In a little over a week the federal government will reach its debt ceiling of almost $17 trillion unless Congress raises the ceiling. I am 99% confident that the ceiling will be raised in time to avoid a crisis. It is difficult to see any useful purpose served by these ceilings. Indeed, I will show why a focus on debt ceilings may even be harmful.
Federal debt is rising toward the present ceiling because the government has been running a deficit between its spending and tax revenue. The government has run a deficit practically every year for many decades, so that Congress has been forced to raise the ceiling over 90 times during the past 70 years, and 15 times since 1993 alone.
The financial burden of the federal debt depends not only on the size of the debt, but also on the interest paid on the debt. The product of the level of the debt and the interest rate essentially determines the government revenue needed to service the debt. The low interest rates on federal debt (and other debt) during the past decade have made it easier to service even a growing debt. The burden of the debt to the economy also depends on the size of the debt relative to GDP. Federal debt held by the public, including debt held overseas but excluding debt held by other government agencies, is about 70% of American GDP.
This debt ratio grew rapidly during the past five years partly because federal spending increased greatly for most of this period, and also partly because GDP has been growing slowly because of the lingering recession. Still, a 70% debt to GDP ratio is much lower than the ratio in some other developed countries. In Japan, this ratio is over 150%, and the ratio is also higher in some European countries.
Many conservatives have liked having a debt ceiling, even though it has been raised many times, because they believe a ceiling helps limit federal deficits. This is why conservative members of Congress in 2011 were able to abolish the “Gephardt Rule". This rule stipulated that when the House adopted a budget, a separate debt-limit vote was not necessary since the ceiling automatically increased by enough to accommodate the spending implied by the budget. Yet since deficits have been common even before the Gephardt Rule was adopted in 1979, it is not apparent that having a separate vote on the ceiling reduced the size of the deficits.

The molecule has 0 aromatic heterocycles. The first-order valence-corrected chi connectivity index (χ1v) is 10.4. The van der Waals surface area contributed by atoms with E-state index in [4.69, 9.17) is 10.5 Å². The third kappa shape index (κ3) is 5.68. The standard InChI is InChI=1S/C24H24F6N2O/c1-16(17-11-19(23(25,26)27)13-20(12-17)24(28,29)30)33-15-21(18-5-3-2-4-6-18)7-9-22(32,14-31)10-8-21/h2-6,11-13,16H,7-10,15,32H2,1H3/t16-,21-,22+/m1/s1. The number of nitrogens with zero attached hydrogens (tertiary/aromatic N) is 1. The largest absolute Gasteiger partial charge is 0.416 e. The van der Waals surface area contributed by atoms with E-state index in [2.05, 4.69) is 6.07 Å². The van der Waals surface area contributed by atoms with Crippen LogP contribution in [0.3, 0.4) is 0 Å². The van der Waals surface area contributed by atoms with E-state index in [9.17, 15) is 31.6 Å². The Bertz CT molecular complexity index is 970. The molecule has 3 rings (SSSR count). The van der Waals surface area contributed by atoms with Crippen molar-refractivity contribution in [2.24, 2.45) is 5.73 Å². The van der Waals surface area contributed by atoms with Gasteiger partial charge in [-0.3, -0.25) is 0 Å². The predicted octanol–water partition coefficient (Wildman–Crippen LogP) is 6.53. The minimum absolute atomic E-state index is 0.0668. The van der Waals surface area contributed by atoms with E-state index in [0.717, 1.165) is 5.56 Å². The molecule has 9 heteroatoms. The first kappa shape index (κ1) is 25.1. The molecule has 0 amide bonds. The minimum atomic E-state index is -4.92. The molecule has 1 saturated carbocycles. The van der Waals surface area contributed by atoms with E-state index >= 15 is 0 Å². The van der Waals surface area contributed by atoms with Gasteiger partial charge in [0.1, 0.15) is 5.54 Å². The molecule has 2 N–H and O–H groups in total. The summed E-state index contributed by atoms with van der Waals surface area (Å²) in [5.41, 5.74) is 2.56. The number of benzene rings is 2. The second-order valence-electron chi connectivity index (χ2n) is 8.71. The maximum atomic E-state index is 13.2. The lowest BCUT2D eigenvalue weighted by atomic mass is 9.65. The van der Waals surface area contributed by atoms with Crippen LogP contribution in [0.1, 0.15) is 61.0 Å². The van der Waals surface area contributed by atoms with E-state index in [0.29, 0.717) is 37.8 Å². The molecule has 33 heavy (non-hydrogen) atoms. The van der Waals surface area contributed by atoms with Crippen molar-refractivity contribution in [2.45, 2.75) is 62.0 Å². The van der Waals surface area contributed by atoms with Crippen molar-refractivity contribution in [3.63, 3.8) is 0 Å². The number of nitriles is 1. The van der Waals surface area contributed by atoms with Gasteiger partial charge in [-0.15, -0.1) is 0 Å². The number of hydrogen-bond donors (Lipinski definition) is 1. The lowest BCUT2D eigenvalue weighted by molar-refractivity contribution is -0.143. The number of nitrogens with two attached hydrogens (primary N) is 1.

Conservatives who have supported a debt ceiling to reduce deficits are really usually mainly concerned about the size of government. However, government size depends not on deficits, but rather fundamentally on the level of government spending. Since deficits can be reduced either by cutting spending or raising taxes, both liberals and conservatives can agree on the value of reducing deficits while strongly disagreeing on how to reduce them. Liberals want to raise taxes to cut deficits, while conservatives want to limit many kinds of government spending in order to reduce the size of the government.
To the extent that debt ceilings mainly induce tax increases to slow the growth in debt, a focus on debt ceilings and deficits does not help rein in the size of government. Moreover, the substantial growth in federal spending during the past 50 years under both Democratic and Republican control of Congress and the presidency strongly suggests that the many debt ceilings during this period did little to reduce the size of government. The numerous deficits over this period even suggest that the ceiling has accomplished little, if anything, in reducing deficits.
For those worried about the growth of government, there is no substitute for a focus on the scale of government spending. Having debt ceilings may not be completely innocuous because they may detract from that focus.